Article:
The voltage drop across the resistors in normal operation of the driver is about (0.75)(Z0)(I0), given the input impedance of the receiver (2×Z0). However, for overshoot/tolerance purposes, the maximum voltage across Ra and Rb is considered to be (Z0)(I0). Thus, if the expected or designed voltage to be applied across the TaN resistor (for a resistance of Z0) is be higher than (Z0)(I0), then the actual voltage drop across Ra and Rb during normal circuit operation should never change the resistance values of Ra or Rb. Stated another way, the value of V0 in FIG. 2 for a given TaN resistor (above which the resistance value may be changed) should be such that the actual operating voltages across the resistors are always less than V0 once the resistors are tuned.

Referring still to FIG. 3, P0, P1, P2 and P3 are four identical PFETs that are used to selectively couple the resistors Ra, Rb to one of a normal supply bus (Vcc) or a test calibration pin (cal) as described below. PFETs P0, P1, P2 and P3 are sized large enough so that the “on” (conducting) resistance is much smaller than Z0 and the parasitic capacitance can be ignored due to the small resistance connection to Vcc. As will be noted, the impedance matching resistors Ra, Rb, comprising single component TaN resistor are simpler in design than the finger networks 104A, 104B of FIG. 1, and do not have the large parasitic capacitances associated therewith, and may be individually tuned to overcome any process variations resulting from manufacturing. As further shown in FIG. 3, a voltage-based calibration tester 304 is connected to the chip 300 in order to tune Ra and Rb to the desired matched value. In particular, the tester 304 includes a variable voltage source 306 (capable of providing finely granular, step voltage signals), an ohmmeter (OM) 308 for resistance measurement, and (low on-resistance, high off-resistance) switches SW0, SW_a and SW_b.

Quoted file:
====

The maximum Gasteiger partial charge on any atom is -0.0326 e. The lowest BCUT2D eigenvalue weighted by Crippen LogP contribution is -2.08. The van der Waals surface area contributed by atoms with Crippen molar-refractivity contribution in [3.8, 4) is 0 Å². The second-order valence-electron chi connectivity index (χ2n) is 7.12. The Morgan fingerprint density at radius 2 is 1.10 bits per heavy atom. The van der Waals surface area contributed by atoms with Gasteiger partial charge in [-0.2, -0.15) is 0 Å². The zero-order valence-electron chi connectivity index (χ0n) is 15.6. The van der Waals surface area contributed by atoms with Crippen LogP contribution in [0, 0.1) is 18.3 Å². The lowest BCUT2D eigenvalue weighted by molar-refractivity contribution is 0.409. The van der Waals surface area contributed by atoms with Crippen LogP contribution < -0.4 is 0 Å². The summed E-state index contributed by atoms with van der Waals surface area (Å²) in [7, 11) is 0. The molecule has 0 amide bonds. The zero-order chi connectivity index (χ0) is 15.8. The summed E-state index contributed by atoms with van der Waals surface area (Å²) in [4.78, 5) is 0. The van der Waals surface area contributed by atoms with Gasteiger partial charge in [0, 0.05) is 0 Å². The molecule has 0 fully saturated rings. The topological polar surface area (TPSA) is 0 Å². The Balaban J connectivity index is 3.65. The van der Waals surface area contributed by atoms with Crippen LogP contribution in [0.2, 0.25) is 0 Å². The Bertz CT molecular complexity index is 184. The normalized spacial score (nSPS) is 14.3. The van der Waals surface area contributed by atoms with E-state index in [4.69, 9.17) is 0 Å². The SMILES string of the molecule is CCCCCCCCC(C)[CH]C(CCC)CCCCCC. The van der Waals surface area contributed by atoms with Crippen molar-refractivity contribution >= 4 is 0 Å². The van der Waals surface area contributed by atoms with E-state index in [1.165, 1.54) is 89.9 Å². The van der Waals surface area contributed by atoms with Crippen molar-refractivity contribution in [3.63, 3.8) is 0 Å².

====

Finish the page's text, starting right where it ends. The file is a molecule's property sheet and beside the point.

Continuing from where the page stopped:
In a calibration mode of resistance tuning, PFETs P1 and P2 are rendered non-conductive to isolate Ra and Rb from the Vcc bus, while differential driver NFETs Na and Nb are also switched off. The desired values of impedance matching resistors Ra and Rb are then individually tuned through the use of the external calibration tester 304.

For example, to tune the value of Ra, PFET P0 is activated to couple one end of Ra to the chip calibration pin (cal). In addition, switch SWa (coupled to output pin out_a on the other end of Ra) is closed. However, resistor Rb is still isolated from the tester 304 (i.e., P3 is “off” and SWb is open). SW0 may either be initially connected to the voltage source 306 or the ohmmeter 308. In the former instance, the set value of the voltage of the source 306 is applied across Ra; in the latter instance, the ohmmeter is configured to measure the value of Ra at that point.